RNA- Properties, Structure, Types and Functions


RNA, or ribonucleic acid, is a type of nucleic acid that plays a vital role in the expression of genetic information. RNA is similar to DNA, or deoxyribonucleic acid, in that it is composed of nucleotides, which are the building blocks of nucleic acids. However, RNA differs from DNA in several aspects, such as its structure, composition, and function.

Structure of RNA

The basic structure of RNA is a single-stranded helix, which means that it has only one strand of nucleotides that forms a twisted shape. Unlike DNA, which has two complementary strands that form a double helix, RNA can fold back on itself and form base pairs within the same strand. This creates regions of double-strandedness and complex shapes in some RNA molecules.

Each nucleotide in RNA consists of three components: a nitrogenous base, a pentose sugar, and a phosphate group. The nitrogenous bases in RNA are adenine (A), guanine (G), cytosine (C), and uracil (U). Uracil replaces thymine (T), which is found in DNA, as the complementary base to adenine. The pentose sugar in RNA is ribose, which has an extra hydroxyl group compared to deoxyribose in DNA. The phosphate group connects the sugar of one nucleotide to the sugar of the next nucleotide, forming a backbone for the RNA strand.

The nucleotides in RNA are linked by 3′ –> 5′ phosphodiester bonds, which means that the 3′ hydroxyl group of one nucleotide is attached to the 5′ phosphate group of another nucleotide. This creates a polarity for the RNA strand, which has a free 5′ phosphate group at one end and a free 3′ hydroxyl group at the other end. The directionality of the RNA strand is important for its interaction with other molecules, such as proteins and enzymes.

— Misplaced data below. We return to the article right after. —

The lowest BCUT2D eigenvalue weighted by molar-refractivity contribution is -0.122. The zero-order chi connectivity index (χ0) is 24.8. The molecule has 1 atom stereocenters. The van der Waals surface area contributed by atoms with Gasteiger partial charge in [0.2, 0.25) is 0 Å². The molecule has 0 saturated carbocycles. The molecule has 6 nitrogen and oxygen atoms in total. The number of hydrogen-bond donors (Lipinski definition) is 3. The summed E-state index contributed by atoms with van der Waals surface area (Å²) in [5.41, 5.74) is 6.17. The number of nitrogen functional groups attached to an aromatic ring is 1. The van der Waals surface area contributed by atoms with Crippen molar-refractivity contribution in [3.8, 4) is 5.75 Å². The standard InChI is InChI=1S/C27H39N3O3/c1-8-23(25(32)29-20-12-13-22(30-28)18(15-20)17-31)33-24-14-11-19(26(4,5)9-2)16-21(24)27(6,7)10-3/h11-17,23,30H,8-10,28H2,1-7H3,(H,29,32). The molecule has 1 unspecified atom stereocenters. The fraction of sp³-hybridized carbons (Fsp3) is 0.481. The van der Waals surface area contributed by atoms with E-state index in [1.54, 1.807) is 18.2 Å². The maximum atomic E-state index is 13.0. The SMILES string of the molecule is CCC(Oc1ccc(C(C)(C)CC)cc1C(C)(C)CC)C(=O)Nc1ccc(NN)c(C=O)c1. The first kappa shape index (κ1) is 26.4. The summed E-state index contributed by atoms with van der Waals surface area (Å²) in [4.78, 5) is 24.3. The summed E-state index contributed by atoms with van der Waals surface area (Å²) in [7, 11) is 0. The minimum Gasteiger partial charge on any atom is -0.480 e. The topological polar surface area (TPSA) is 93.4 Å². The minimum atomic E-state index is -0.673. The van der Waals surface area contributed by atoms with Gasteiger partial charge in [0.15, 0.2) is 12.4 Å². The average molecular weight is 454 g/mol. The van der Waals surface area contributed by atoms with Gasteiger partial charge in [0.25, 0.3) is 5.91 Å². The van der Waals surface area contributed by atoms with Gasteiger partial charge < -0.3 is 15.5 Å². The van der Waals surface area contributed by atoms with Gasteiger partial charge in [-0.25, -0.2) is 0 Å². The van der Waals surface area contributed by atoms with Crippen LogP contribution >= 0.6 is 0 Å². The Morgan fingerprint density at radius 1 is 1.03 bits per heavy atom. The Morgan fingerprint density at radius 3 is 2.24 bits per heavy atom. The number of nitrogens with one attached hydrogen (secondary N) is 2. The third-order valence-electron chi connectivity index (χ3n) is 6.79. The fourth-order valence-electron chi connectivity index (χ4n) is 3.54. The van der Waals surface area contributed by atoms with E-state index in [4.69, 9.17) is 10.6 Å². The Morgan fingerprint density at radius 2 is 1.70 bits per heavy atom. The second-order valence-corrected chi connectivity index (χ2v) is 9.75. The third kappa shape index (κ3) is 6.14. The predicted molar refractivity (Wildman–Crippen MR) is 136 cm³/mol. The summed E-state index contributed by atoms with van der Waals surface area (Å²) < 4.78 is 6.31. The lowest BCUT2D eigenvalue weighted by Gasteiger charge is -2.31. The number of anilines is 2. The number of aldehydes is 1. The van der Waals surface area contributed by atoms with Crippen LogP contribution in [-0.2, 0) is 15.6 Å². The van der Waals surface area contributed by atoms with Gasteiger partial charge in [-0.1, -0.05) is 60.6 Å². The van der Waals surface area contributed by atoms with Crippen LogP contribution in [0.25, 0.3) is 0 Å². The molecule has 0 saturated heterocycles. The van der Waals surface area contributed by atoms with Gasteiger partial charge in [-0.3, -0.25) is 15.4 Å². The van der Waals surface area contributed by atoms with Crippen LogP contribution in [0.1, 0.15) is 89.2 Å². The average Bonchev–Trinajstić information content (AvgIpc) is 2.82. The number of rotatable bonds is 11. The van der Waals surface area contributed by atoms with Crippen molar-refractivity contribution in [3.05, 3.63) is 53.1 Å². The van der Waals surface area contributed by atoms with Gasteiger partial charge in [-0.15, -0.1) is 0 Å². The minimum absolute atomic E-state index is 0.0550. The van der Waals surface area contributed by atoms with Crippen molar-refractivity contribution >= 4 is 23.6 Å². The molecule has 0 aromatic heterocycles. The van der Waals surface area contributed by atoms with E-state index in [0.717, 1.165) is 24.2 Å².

The sequence of nucleotides in RNA determines its function and specificity. Different regions of the RNA strand can have different roles and interactions depending on their base composition and structure. For example, some RNA molecules have a 5′ cap and a 3′ poly-A tail that protect them from degradation and facilitate their transport and recognition. Some RNA molecules have a codon region that encodes for amino acids and a non-coding region that regulates their expression. Some RNA molecules have an anticodon region that matches with a codon region and an amino acid attachment site that carries an amino acid.

The structure of RNA is dynamic and flexible, allowing it to adopt various conformations and perform diverse functions. Some RNA molecules can act as catalysts, sensors, regulators, or messengers in various biological processes. The diversity and versatility of RNA make it an essential molecule for life.